5 Things You Need to Know About Crypto Trading

Crypto is the future of currency. Know all you need to know about trading cryptocurrencies in this week’s webinar.


As an avid technical analyst, I generally base my trades on technical analyses when trading Forex currencies and pairs. Cryptocurrencies are no exception. But as you can imagine, cryptocurrencies are a bit more complex (and sometimes simple) than fiat Forex currencies.

There are 5 things you need to know before trading cryptocurrencies:

1. Crypto trading is not as standardized as Forex trading. In fact, the execution methods vary wildly. The different broker and execution options have pros and cons, such as leverage, regulation and the ability to take short positions.

The 3 main ways to trade crypto are:

  1. Buying and selling the underlying asset through a crypto exchange. The pro of this method is that you actually own the asset, as opposed to other Forex currencies. It’s a lot like owning shares or stocks, where it actually belongs to you. However, this also means that you can’t short the cryptocurrency, you can only go long, and there is little leverage available. So when Bitcoin explodes to the $50,000 level, you have to put down the entire value in order to own one Bitcoin.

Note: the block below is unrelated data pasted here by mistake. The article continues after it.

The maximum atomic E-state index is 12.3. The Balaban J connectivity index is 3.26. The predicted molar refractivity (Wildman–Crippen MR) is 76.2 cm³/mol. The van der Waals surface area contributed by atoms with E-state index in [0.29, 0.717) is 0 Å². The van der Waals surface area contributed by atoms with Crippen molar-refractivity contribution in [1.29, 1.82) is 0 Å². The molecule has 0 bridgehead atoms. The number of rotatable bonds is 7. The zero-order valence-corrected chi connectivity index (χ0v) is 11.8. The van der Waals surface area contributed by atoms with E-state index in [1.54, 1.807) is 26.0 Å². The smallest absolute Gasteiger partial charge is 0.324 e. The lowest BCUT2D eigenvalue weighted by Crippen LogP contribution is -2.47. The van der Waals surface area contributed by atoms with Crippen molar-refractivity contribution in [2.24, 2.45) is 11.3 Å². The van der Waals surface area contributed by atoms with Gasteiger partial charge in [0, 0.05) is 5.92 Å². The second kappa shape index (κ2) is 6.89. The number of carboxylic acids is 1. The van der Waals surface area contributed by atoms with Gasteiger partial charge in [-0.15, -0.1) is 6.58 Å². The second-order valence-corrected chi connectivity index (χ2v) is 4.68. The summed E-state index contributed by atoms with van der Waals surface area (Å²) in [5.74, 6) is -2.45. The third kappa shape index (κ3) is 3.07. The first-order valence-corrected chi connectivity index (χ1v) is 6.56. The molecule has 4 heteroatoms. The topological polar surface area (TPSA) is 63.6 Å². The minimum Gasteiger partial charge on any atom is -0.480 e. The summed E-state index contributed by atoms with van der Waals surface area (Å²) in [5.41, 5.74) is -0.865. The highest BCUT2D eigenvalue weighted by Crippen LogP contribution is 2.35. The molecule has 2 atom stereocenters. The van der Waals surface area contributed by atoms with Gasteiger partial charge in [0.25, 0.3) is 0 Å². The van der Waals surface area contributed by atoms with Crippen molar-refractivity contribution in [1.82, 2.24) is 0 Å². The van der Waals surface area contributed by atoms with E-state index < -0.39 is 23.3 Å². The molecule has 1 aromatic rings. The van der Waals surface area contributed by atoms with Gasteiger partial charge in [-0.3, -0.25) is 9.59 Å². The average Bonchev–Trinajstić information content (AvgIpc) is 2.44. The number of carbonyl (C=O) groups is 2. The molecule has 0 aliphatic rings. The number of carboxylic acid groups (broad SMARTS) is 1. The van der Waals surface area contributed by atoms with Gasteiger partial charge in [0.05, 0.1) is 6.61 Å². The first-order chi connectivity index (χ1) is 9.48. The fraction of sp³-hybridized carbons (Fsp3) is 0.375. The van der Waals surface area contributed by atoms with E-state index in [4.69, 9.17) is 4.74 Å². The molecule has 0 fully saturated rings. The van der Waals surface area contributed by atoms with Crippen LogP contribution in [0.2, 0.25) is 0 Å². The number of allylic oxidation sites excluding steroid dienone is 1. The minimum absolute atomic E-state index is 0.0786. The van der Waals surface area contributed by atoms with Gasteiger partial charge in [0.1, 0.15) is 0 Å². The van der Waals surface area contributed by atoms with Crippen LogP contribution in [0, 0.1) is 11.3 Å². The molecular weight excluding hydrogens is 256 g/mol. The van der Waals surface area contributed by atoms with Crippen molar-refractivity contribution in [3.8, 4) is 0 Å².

2. Trading futures contracts, like through a futures broker with access to the Chicago Mercantile Exchange (CME). With this method, you can trade long or short, and trade both sides of a cryptocurrency trend. Trading through a centralized exchange also means safer trading, given the regulatory environment, and standardized pricing. The disadvantage to trading through a centralized exchange like the CME is that you have to trade through futures brokers, who will require minimum deposits, usually somewhere around $10,000.

  3. Trading through a Forex or CFD broker. This option is often the most advantageous: you can go long or short, you usually don’t have high account minimums, you have access to leverage and you can choose a broker regulated in your region. There isn’t much in the way of disadvantages when trading crypto through a broker. 

The U.S. Securities and Exchange Commission published an article about the regulations surrounding cryptocurrencies and the areas of concern that they see. You can check out the article here.

2. If you want to trade any asset class using technical analysis, the instruments you’re trading must be liquid. Given that crypto is de-centralized, it relies heavily on crowd psychology, so you need to pay close attention to liquidity. A cryptocurrency will need a decent-sized crowd behind its movements for them to hold. You can measure liquidity by market capitalization and volume traded. Here’s an idea of what that looks like:

Crypto Market Cap and LiquidityAlso, liquid instruments have few gaps in the chart. Today, Bitcoin and Ethereum are considered the two most liquid cryptocurrencies and are suitable for technical analysis.